Gary Ackerman, D-N.Y. said “Couldn’t you have downgraded to first class or something, or jet-pooled or something to get here?” when lawmakers criticized the CEOs for flying to the hearings.


    Representative Ackerman would then have asked they be prosecuted for anti-trust violations, innit.

  2. I think what we are dealing with are stupid, rectally-confused politicians who also think it is indeed their God-given right to run America — because the people say so.

    The sinister thing is that the reason the people say so is because the left does not want an educated society of critical, logical thinkers. Those types are just too hard to control and keep under their feet. We know this because they have refused for decades to offer the poor and inner city kids stuck in failed government schools vouchers.

    It’s a communist tactic.

  3. >> who think it is indeed their God-given
    >> right to run America
    > I don’t think so.


    I think both Dennis and I figured the Dems believe that.
    I know I don’t believe them.

  4. Here’s the first rub: We each agree they have a right to run the country—as long as the rules of constitutionality are observed. However, those *rules* are becoming more and more hazy as creeping liberalism has gradually injected socialist interpretation into the meaning of that staid document. Consequently, with the ascendance to power by each successive administration—regardless of donkey or pachyderm—our standard of governance now less and less resembles the constitutional republic which was founded circa 1776.

    Ronald Reagan’s influence slowed the tide a bit, but his time on Earth was prior to the advent of American history as most liberally indoctrinated voters know it to be. To them, American history began on-or-about September 11, 2001.

    I’m sure this creeping socialism is nothing new and that the pendulum of liberty has swung left to right and right to left since the beginning. I’m not enough of a history student to know those keen details—and that statement certainly validates Dennis’s assertion that an uninformed electorate is the key to liberalism’s success. But I can see current trends, as well as what has happened in my life’s span of seven decades.

    Second rub: The idea of (and the use of) the high-minded qualifier “God Given” when describing constitutional rights is indeed bandied about by democrats when the need to use it serves them; and it is certainly applied when they lay claim to absolute authority. The perfidy of this selective rhetoric greases the skids for constitutional “change” (there’s that word again); and we know from his speech that the Constitution (note Upper Case) is regarded by Senator Obama as something standing in the way of his governing ideology, i.e.: socialism. I hate socialism.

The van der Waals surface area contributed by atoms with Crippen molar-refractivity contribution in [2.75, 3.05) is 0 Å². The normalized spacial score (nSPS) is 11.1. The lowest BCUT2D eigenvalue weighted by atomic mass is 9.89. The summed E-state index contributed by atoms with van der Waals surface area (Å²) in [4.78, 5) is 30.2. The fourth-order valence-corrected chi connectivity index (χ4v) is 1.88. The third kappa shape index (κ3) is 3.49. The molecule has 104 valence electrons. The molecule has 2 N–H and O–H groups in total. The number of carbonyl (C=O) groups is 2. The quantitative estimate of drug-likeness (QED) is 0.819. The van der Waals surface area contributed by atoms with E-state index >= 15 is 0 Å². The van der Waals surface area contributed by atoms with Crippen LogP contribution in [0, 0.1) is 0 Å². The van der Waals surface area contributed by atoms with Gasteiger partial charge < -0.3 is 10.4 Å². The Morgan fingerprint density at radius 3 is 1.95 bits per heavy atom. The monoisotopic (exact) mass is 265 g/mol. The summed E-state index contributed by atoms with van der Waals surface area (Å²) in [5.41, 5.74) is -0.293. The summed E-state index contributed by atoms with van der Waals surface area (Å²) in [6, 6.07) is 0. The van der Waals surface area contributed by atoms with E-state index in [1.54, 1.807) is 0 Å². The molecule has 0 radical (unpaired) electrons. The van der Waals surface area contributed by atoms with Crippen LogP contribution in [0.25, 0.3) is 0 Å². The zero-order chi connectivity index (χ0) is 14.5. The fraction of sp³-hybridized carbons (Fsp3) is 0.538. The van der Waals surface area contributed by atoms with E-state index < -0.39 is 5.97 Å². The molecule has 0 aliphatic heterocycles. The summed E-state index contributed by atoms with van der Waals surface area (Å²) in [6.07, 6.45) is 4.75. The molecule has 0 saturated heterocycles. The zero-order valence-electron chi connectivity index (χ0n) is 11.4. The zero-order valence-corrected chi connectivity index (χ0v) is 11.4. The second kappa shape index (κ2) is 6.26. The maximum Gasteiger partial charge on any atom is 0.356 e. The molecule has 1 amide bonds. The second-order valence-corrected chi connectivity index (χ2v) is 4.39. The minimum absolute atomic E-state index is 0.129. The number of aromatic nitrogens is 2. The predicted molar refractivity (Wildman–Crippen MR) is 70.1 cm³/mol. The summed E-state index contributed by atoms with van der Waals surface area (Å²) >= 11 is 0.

I have to close now. I have an appointment with an official at the Medicare office, and then I need to visit the Social Security office because my check has been short for the last two months. Did I say I hate socialism?

    Well, we don’t want to push principle too far, do we?


  5. In the lead posting for this subject Dick wrote:

    “And ongoing layoffs have stripped American companies of their best and brightest workers (that’s not just an automaker problem.”

    It is a wonder to me that corporate upper-management—both forprofit and nonprofit—remains ambulatory after shooting itself in the foot by doing exactly as Dick avers. But let’s face it…the best and brightest are the most highly paid; and since cutting cost is the sole liberal textbook criterion for avoiding bankruptcy, those employees are the first to go. What is left are a bunch of pasty faced execs and butt-kissing managers who are highly regarded because of their ability to report favorably *up*. “Up”, being defined as the recipients of the corporate butt-kiss, etc, etc.

    This timeless scenario has been going on since Noah handed out pink slips when the clouds blew in. And it was in place when I entered the workforce following military service. I was never the most efficient butt-kisser, but I managed to eek out survival because neither was I the best and brightest. Always just on the borderline, was I.

    I talked to a pal of mine whose company is downsizing, and I asked him if he feared getting layed off. He said no because he didn’t make enough money. He added that if they give out cost-of-living raises in January it might bump him up into the red zone.

    Pray for recession, I told him.